Resignation of “breach of responsibility” within the midst of Covid
Seema Verma, Administrator of Centers for Medicare & Medicaid Services, speaks during the Milken Institute Global Conference on April 29, 2019 in Beverly Hills, California.
Kyle Grillot | Bloomberg | Getty Images
Seema Verma has never considered resigning from her job as director of the federal Medicare and Medicaid programs following the deadly attack on the U.S. Capitol last week, even after several Trump administration officials resigned against the president’s encouragement to protest a crowd of angry protesters.
“Given my location, as we are in the middle of a pandemic, I felt it would be a violation of my duty and commitment to the agency and the people we serve, to leave my post and without doing it to care.” a smooth transition to the Biden government, “Verma said in an interview Wednesday when the House opened a debate on the charges against the president for the second time.
The administrator of the Centers for Medicare and Medicaid Services, which provide health insurance to the elderly, disabled, and poor Americans, is one of the government’s closest allies with Vice President Mike Pence, who has served on him since serving as a health advisor to Indiana Governor.
Verma declined to comment on the talks she has had with Pence over the past few days as tensions between President Donald Trump and his Vice President have leaked to the public. Last week, she told Centers for Medicare & Medicaid Services, CMS staff that she had been rejected by the way the vice president was treated outside and inside the administration, sources told NBC News.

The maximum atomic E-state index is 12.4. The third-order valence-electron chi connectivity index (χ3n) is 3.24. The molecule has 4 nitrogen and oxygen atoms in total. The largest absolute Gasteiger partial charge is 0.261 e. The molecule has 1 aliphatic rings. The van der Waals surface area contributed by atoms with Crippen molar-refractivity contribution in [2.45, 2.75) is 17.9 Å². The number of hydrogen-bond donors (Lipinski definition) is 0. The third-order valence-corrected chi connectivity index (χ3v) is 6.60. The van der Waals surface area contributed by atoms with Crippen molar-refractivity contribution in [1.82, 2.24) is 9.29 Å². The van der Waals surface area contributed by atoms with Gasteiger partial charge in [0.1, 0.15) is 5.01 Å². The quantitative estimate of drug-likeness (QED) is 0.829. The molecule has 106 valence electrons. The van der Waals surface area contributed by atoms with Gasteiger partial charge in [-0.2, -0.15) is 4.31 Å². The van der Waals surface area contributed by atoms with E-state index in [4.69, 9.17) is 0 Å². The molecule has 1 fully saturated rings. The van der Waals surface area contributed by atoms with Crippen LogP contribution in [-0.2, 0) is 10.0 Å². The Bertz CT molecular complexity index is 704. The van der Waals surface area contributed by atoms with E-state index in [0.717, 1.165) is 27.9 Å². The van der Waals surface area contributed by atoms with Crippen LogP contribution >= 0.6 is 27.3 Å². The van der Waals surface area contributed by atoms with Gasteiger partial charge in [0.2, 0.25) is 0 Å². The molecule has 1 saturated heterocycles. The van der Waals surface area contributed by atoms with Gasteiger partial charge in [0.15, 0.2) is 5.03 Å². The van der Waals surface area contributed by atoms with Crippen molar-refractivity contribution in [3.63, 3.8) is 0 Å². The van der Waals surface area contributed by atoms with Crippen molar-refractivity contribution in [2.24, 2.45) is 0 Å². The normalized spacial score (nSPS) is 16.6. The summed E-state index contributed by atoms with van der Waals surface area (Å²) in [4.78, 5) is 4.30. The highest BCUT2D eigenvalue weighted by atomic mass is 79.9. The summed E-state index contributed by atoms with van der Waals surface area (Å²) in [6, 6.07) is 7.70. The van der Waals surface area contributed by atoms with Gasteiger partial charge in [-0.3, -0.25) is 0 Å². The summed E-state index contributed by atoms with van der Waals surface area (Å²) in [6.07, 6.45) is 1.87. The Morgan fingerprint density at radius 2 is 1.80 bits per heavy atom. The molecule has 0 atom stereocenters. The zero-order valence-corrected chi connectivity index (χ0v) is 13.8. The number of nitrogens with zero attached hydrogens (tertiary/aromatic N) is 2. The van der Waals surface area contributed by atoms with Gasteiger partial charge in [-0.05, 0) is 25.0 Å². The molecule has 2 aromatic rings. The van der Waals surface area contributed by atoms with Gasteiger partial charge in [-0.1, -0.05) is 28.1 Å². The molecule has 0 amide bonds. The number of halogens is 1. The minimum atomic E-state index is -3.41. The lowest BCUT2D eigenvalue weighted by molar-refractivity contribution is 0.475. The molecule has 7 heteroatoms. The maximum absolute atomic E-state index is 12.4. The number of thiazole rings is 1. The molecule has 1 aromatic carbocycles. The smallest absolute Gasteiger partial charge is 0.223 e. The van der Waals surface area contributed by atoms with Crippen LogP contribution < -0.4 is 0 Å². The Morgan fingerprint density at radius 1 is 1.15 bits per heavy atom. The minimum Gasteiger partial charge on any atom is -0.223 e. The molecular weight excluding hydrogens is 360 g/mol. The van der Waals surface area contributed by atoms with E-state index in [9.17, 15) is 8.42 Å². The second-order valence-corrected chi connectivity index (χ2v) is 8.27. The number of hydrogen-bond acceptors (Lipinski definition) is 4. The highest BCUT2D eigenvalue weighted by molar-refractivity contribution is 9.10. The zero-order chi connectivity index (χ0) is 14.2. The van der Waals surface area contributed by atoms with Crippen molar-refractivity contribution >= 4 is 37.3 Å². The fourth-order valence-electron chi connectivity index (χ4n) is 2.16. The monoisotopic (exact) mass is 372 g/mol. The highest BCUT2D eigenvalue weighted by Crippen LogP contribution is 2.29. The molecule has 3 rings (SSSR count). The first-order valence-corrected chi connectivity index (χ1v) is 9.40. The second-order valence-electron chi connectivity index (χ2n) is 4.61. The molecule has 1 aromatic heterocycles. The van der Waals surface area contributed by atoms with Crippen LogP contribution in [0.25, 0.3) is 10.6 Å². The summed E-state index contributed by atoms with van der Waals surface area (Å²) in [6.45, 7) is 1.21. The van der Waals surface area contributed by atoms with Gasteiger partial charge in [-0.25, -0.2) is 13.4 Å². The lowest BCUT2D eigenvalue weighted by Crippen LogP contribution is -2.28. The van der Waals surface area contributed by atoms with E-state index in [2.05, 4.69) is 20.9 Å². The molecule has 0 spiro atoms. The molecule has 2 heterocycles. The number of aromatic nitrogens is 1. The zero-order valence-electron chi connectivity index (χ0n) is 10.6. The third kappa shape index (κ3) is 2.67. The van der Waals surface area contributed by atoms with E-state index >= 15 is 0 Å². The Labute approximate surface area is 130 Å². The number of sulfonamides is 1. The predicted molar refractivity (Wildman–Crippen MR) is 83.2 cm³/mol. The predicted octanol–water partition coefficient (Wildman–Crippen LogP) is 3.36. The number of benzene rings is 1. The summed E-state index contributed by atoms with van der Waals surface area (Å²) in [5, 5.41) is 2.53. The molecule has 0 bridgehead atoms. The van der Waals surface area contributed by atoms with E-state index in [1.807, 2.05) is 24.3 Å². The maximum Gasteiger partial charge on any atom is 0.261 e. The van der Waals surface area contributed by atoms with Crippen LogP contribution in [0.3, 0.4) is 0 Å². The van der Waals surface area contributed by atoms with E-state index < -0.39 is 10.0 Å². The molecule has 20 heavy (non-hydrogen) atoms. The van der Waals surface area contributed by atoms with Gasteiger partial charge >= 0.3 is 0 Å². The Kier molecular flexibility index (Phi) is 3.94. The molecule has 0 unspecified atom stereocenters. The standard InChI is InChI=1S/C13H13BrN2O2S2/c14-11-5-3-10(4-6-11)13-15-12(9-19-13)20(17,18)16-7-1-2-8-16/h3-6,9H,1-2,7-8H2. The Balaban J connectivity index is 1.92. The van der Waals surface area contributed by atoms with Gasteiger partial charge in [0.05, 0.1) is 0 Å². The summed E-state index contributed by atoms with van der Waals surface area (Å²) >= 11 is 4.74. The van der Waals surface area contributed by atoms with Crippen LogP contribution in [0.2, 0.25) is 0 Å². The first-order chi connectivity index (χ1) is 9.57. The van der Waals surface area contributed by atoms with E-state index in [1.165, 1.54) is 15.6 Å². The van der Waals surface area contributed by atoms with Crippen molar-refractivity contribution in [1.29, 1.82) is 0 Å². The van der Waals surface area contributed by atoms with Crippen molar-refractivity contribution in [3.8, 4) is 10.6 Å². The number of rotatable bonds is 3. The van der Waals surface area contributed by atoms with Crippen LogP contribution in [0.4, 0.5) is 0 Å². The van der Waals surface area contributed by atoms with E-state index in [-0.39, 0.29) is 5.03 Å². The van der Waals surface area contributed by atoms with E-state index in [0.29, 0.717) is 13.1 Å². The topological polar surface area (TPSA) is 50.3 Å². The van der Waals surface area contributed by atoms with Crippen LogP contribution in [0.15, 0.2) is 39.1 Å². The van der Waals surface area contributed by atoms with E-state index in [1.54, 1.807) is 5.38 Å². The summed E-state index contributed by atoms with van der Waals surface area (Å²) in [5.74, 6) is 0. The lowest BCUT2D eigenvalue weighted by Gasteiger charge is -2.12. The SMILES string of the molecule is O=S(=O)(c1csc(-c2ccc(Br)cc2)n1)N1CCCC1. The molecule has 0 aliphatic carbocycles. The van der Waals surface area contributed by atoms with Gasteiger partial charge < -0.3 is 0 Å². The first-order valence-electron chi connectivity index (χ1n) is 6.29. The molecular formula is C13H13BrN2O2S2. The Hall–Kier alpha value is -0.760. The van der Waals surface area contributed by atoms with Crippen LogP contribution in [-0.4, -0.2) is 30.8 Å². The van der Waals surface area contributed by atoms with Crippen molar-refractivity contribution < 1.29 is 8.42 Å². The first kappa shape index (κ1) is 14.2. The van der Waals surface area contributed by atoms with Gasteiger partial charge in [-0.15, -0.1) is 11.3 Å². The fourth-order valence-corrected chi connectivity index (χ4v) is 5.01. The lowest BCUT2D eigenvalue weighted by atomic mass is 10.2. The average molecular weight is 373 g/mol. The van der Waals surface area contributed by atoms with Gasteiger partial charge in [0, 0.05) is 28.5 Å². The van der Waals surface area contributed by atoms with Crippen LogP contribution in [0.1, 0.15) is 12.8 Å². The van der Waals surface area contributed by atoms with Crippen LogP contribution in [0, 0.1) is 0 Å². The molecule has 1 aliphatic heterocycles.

“It was very disturbing. And it was very, very difficult to watch,” she said of the attack on the Capitol after witnessing events from her office window overlooking the complex.
Verma says that in her final days as an administrator, she will continue to focus on ensuring a smooth transition to Biden administration. She has also tried to highlight her agency’s accomplishments over the past four years, including the smooth running of the Obamacare market, even as the Trump administration pushed for the repeal of affordable care law.
“We made changes to Healthcare.gov to make it a better experience for customers. We optimized the applications. We gave states that directly affected their rewards more than 15 exemptions and reduced them significantly “, she said. “We managed the stock exchanges better than before.”
Verma resists accusations by critics that the Trump administration also presided over a drop in enrollments for the exchanges after cutting consumer outreach funding during open enrollment.
“We’ve been actively and extensively looking at health plans to get them back on the market,” she says. She found that she had reduced administrative costs by spending the funds more efficiently. “And because of this efficiency, we were actually able to lower the usage fee.”
Advice to the successor
Some of the things she is particularly proud of include the steps her agency took during the pandemic to ensure Americans on Medicare and Medicaid have free access to Covid tests and vaccines, as well as calling for more price transparency through hospitals. Starting this month, hospitals are required to publish prices for procedures and provide consumers with an estimate of their actual cost.
“I think these are major changes that will have an impact for many, many years to come,” she said.
Verma says she hasn’t thought about her next move. She joked that she told her husband that her immediate plans were to be “a trophy wife” for a while.
Her advice to her successor – use the job to make an impact.
“It’s one of the biggest muscles the federal government has when it comes to the health system. And you shouldn’t underestimate the authority and power of CMS and the actions the team is doing to influence the health system,” she said.